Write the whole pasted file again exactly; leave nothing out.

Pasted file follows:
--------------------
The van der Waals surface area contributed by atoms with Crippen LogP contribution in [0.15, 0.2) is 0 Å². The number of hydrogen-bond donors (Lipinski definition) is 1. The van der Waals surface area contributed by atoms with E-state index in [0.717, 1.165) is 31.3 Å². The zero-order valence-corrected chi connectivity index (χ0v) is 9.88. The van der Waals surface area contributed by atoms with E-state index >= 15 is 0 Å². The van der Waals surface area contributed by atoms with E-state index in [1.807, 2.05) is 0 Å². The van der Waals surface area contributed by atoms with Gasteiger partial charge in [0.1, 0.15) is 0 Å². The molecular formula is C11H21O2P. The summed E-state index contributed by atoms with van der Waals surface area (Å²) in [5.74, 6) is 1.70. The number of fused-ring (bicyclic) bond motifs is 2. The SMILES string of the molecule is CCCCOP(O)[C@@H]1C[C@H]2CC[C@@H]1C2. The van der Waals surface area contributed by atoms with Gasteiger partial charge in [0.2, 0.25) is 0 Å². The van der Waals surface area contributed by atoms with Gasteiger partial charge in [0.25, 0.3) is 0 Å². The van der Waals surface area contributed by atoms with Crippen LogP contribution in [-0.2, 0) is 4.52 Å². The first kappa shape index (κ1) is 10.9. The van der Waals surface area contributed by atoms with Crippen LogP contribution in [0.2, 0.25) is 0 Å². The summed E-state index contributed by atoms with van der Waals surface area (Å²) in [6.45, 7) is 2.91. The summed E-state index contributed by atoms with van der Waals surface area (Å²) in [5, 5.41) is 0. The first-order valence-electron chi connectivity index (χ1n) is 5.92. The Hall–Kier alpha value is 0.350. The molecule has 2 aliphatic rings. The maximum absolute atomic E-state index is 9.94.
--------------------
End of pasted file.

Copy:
The van der Waals surface area contributed by atoms with Crippen LogP contribution in [0.15, 0.2) is 0 Å². The number of hydrogen-bond donors (Lipinski definition) is 1. The van der Waals surface area contributed by atoms with E-state index in [0.717, 1.165) is 31.3 Å². The zero-order valence-corrected chi connectivity index (χ0v) is 9.88. The van der Waals surface area contributed by atoms with E-state index >= 15 is 0 Å². The van der Waals surface area contributed by atoms with E-state index in [1.807, 2.05) is 0 Å². The van der Waals surface area contributed by atoms with Gasteiger partial charge in [0.1, 0.15) is 0 Å². The molecular formula is C11H21O2P. The summed E-state index contributed by atoms with van der Waals surface area (Å²) in [5.74, 6) is 1.70. The number of fused-ring (bicyclic) bond motifs is 2. The SMILES string of the molecule is CCCCOP(O)[C@@H]1C[C@H]2CC[C@@H]1C2. The van der Waals surface area contributed by atoms with Gasteiger partial charge in [0.2, 0.25) is 0 Å². The van der Waals surface area contributed by atoms with Gasteiger partial charge in [0.25, 0.3) is 0 Å². The van der Waals surface area contributed by atoms with Crippen LogP contribution in [-0.2, 0) is 4.52 Å². The first kappa shape index (κ1) is 10.9. The van der Waals surface area contributed by atoms with Crippen LogP contribution in [0.2, 0.25) is 0 Å². The summed E-state index contributed by atoms with van der Waals surface area (Å²) in [6.45, 7) is 2.91. The summed E-state index contributed by atoms with van der Waals surface area (Å²) in [5, 5.41) is 0. The first-order valence-electron chi connectivity index (χ1n) is 5.92. The Hall–Kier alpha value is 0.350. The molecule has 2 aliphatic rings. The maximum absolute atomic E-state index is 9.94.